Former Tri-Citian losing in a big way

John Rhode is a loser in an extraordinarily good way.He is a contestant competing on the reality TV series The Biggest Loser, which airs Tuesdays on NBC.

Rhode, a 1988 Kennewick High graduate who now lives in Mesa, Ariz., weighed in at 445 pounds when the season began.

Halfway into the season, he broke the record for most pounds lost (101) in six weeks, and that is just the beginning, said Rhode's mother, Hazel Rhode of Kennewick. The previous record for the show's last season was 100 pounds lost in the same amount of time.

"I'm so proud of him," she said. "When he cries (tears of joy) on the show, I cry too."

Rhode, 41, moved to Arizona in 1999. He is a football coach and teacher at Desert Ridge High School in Mesa.

In an interview with the Herald this week, John Rhode, who is 6-foot-4, said he has had an emotional issue with food his whole life and was desperate for a change. But, he added, his weight loss crusade began long before he made it to The Biggest Loser.

"I was heavy in the third grade, but by the time I got to high school I worked out to stay in shape for football," he said. "I kept my weight right around 240 back then. But I started packing on the pounds after I dropped out of college. I'd lose weight, then put it back on.

"I had done everything from aerobics to getting a gym membership to try to control my weight gain but it was always up and down, a real roller coaster ride for me."

His love affair with food demanded to be re-examined, not only for his health but for the peace of mind of his wife and kids, he said.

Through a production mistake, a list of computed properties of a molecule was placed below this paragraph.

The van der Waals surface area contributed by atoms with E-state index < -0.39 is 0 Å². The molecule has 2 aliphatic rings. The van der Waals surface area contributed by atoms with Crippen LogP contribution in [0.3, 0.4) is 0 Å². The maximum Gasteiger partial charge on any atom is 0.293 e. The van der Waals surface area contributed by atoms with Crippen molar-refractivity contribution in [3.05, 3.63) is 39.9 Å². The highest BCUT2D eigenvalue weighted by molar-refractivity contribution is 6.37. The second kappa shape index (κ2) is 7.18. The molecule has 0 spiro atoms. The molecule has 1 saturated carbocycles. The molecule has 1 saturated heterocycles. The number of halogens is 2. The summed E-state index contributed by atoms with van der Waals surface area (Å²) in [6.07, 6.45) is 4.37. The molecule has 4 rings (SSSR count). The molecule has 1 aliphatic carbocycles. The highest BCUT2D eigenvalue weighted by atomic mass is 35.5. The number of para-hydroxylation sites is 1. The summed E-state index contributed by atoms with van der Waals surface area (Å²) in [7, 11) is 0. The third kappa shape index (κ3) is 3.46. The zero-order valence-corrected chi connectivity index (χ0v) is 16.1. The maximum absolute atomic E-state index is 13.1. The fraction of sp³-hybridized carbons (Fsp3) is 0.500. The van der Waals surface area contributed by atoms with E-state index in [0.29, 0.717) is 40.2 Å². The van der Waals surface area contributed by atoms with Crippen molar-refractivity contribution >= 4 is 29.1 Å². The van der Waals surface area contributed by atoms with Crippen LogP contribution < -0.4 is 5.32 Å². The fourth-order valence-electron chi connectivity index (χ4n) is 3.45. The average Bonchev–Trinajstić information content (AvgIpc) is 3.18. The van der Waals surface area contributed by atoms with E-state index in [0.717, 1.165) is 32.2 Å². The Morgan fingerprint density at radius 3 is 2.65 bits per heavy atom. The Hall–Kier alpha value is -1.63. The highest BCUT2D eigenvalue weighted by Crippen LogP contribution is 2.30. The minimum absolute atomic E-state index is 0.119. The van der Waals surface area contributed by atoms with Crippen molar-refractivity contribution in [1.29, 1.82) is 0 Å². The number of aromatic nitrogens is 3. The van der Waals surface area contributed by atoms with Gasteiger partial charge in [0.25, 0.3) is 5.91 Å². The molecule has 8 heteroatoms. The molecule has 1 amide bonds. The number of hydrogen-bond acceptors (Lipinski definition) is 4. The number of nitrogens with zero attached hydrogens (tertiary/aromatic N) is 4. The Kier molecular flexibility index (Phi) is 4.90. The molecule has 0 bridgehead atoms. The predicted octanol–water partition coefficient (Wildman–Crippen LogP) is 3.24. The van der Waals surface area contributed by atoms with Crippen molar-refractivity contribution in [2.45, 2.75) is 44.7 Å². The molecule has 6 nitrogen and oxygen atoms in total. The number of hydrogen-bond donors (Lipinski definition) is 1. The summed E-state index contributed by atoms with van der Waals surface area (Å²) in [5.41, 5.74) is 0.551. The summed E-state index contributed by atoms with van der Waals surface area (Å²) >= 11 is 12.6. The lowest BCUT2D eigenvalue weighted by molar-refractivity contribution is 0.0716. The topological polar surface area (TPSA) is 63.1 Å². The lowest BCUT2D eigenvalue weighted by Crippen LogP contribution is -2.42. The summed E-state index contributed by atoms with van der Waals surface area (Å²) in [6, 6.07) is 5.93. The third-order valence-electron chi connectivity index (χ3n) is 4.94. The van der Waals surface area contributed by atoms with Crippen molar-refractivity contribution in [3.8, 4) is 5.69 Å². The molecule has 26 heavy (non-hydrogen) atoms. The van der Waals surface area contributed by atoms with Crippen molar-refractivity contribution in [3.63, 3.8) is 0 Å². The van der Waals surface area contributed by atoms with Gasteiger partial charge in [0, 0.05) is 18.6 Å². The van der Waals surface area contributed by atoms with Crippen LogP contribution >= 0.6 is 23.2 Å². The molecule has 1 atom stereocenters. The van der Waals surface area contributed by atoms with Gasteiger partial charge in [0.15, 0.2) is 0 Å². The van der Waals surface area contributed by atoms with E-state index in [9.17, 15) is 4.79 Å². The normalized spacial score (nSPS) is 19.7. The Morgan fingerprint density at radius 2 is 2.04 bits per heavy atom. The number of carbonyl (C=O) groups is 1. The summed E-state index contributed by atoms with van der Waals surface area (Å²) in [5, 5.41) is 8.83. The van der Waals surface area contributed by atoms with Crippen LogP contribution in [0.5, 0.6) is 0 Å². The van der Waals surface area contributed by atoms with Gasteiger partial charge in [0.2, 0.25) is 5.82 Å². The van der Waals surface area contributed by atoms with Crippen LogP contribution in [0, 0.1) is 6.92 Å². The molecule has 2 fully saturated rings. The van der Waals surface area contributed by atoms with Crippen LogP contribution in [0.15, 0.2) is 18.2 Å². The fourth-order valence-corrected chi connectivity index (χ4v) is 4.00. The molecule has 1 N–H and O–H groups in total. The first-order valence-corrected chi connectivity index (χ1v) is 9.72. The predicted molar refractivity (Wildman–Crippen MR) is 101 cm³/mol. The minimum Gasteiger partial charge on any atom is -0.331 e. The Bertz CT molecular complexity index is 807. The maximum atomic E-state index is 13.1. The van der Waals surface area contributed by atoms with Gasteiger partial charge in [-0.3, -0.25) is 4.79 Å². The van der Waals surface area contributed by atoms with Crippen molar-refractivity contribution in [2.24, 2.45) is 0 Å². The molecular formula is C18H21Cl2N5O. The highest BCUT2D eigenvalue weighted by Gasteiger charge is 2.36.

Rhode had to submit a video of himself that described why he wanted to be on the show and that he was ready for the commitment to get his weight under control.

"I knew I was committed to this because I was willing to take off my shirt in front of 22 million Americans on national television, and that's humiliating but necessary," he said. "Every day is a struggle, but I'm ready for that struggle win, lose or draw."

The Biggest Loser features contestants competing with each other to achieve the highest percentage of weight loss to become "the biggest loser."

The series, which made its debut in 2004, provides contestants with challenges, temptations, weigh-ins and eliminations, with the winner earning a $250,000 grand prize.

The show is hosted by actor Alison Sweeney and celebrity trainers Anna Kournikova, Bob Harper and Dolvett Quince.

As for Rhode's proud mom, she hasn't missed a show and keeps a spreadsheet weekly of all the contestants, she said.

Viewers can tune in to NBC at 8 p.m. Tuesdays to catch his progress and find out if he will be named the biggest loser at the show's Dec. 13 finale. The Herald also will be checking in with Rhode weekly for an update.